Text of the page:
But it is laughter that Jennet seeks when she runs away from the witch-mongers, and it is laughter, "the surest touch of genius in creation," that Thomas Mendip cheers her with when things look bleakest. Only in each other can the lovers create a festive society. The world, however, does not change because of their love, as Thomas declares to Jennet. But although their festive society does not triumph, the play ends on a wish: "Good morning. -- And God have mercy on our souls." The ironic absurdity of the existing society does not destroy the idealism and desire of the protagonists for harmony. The Lady's not for Burning is a youthful comedy -- one that looks forward with hope.

Christopher Fry wrote The Lady's not for Burning shortly after the end of World War II when the austerities of wartime were still very much a part of English life. While the lushness of the play's poetic language and the fancy of its romantic setting were fashioned to appeal to the audience's longing for relief from drab reality, the war-weariness of Thomas Mendip is a reminder of the harshness of recent history. The verbal wit and sensuous imagery of Fry's language satisfied a hunger for sophisticated drama in the generation coming home from World War II. The Lady's not for Burning, first produced in a regional theatre in 1948, was transferred to the West End in 1949 in a highly successful production directed by and starring John Gielgud; the play was subsequently produced on Broadway. Fry's poetic drama was eclipsed in the 1960's with the revival of the harsh naturalism of Britain's "angry young men" and the experimentation of the absurdists. However, revivals of The Lady's not for Burning were televised in the 1970's starring Richard Chamberlain and Eileen Atkins and in 1987 with Kenneth Branagh.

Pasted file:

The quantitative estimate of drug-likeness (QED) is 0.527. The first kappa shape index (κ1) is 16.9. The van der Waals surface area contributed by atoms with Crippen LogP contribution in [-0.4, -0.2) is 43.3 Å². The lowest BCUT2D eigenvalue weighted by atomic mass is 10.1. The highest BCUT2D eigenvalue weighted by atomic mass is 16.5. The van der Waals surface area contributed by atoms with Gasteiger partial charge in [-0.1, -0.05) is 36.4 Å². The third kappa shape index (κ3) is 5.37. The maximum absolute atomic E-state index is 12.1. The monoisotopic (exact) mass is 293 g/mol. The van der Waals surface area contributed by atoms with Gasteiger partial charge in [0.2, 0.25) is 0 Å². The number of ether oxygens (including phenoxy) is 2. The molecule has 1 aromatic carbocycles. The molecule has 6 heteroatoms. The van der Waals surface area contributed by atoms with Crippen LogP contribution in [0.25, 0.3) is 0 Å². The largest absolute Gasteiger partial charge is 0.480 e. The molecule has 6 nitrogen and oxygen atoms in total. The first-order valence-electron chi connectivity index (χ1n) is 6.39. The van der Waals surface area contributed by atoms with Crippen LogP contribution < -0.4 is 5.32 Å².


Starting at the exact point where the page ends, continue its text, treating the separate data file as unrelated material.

While perhaps not as poetically impressive as T.S. Eliot's dramas, Fry's seasonal comedies have a much stronger theatrical sense, undoubtedly drawn from the playwright's long association with the theatre as actor, director and dramatist. The endurance of Christopher Fry in the theatrical history of world literature remains to be judged, but The Lady's not for Burning helped to define the theatrical moment in the mid-Twentieth Century of the English-speaking world. ( )
2 vote janeajones | Jan 8, 2015 |
Fun play, quickly read. I'd love to see a production of this one. Mix in some superstition, a dash of misogyny, plenty of well turned phrase, a few deep observations, an abundance of wry humor and you have your basic recipe for a classic British comedy. Applause! ( )
  ellengryphon | Jun 19, 2010 |
I love this old-fashioned play, saw a great version of it on PBS many moons ago. ( )
  ostrom | Nov 29, 2007 |
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RICHARD: — and the plasterer, that's fifteen groats —
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Jane Austen's Emma: beautiful, rich and infuriating emma woodhouse meddles in other's romantic lives with unexpected results.Charlotte Bronte's jane eyre: a prim and principled governess falls in love with her brooding, mysterious employer.The lady's not for burning: a beautiful woman accused of witchcraft and a world weary drifter are thrown together before their executions.The death of the heart: in 1930's London, an awkward 16-year old struggles to find herself through a disastrous love.